Liquid methionine is non-corrosive in the mixer

25-04-2016 | Updated on 16-02 | |
Photo: Adisseo<br />In the feed mill, liquid methionine (D,L-HMTBA) is stored then dosed and transferred to the mixer where it is sprayed.
Photo: Adisseo
In the feed mill, liquid methionine (D,L-HMTBA) is stored then dosed and transferred to the mixer where it is sprayed.

Corrosion is a spontaneous phenomenon in the feed mill and liquid ingredients have long been considered as aggravating factors. However, not all ingredients pose a threat to equipment. Positive outcomes have been shown with liquid D,L-HMTBA.

Corrosion is a major concern for a feed mill manager. It reduces the equipment’s life span and increases maintenance interventions. Because this phenomenon correlates to the presence of water, there is a belief that the presence of liquid ingredients, particularly acids, is the cause of corrosion. This is a mistaken assumption and industry researchers point to several parameters that influence the risk of corrosion. These parameters include characteristics of the feed and the concerned liquid, the application method, as well as environmental conditions. Controlling these parameters with good practices substantially prevents corrosion.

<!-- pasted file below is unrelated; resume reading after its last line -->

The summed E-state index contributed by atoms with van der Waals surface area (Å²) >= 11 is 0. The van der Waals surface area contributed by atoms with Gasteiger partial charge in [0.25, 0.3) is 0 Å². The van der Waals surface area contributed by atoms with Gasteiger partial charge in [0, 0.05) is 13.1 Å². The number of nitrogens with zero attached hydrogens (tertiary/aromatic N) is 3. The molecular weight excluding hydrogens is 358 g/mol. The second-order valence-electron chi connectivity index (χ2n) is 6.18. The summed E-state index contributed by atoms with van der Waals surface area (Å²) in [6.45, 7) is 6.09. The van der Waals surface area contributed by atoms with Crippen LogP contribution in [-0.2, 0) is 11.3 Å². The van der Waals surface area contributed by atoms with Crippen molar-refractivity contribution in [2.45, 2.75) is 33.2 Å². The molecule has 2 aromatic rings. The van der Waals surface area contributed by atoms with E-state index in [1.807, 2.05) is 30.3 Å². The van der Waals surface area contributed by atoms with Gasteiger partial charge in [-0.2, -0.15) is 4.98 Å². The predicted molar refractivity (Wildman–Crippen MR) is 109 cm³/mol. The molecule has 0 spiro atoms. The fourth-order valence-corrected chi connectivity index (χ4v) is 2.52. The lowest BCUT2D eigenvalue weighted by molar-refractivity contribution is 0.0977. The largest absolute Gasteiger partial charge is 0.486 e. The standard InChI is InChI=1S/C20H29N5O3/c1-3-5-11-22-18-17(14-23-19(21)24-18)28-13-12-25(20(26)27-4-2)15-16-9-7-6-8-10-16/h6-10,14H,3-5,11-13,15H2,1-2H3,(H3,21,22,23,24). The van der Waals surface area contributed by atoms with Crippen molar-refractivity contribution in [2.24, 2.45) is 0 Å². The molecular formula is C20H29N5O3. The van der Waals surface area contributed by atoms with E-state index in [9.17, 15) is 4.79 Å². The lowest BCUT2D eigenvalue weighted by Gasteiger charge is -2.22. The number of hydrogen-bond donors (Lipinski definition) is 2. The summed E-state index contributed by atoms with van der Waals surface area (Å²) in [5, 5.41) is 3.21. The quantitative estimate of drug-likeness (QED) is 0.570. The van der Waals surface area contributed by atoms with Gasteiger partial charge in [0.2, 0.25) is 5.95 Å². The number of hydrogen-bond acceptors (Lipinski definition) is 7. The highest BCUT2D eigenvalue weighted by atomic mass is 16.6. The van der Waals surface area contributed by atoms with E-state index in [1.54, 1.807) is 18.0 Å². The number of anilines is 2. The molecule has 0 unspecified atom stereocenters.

Figure 1 – Scanning Electron Microscopy image of the surface of a steel plate exposed to atmospheric conditions for 5 days (Wei Han, 2007).

Corrosion is a spontaneous process

Corrosion is a naturally occurring, complex phenomenon that occurs in normal conditions (Figure 1) and involves several factors, such as temperature, humidity, pH, etc, (Wei Han, 2007). A reaction happens when an oxidant reduces by capturing electrons from a metallic surface. In neutral water, dissolved oxygen takes the electrons and reduces in hydroxide ions. The oxidised metallic atoms will dissolve and often react with hydroxide ions to precipitate as ferrous hydroxide (Fe(OH)2) then ferric hydroxide (Fe(OH)3), also known as rust (Figure 2).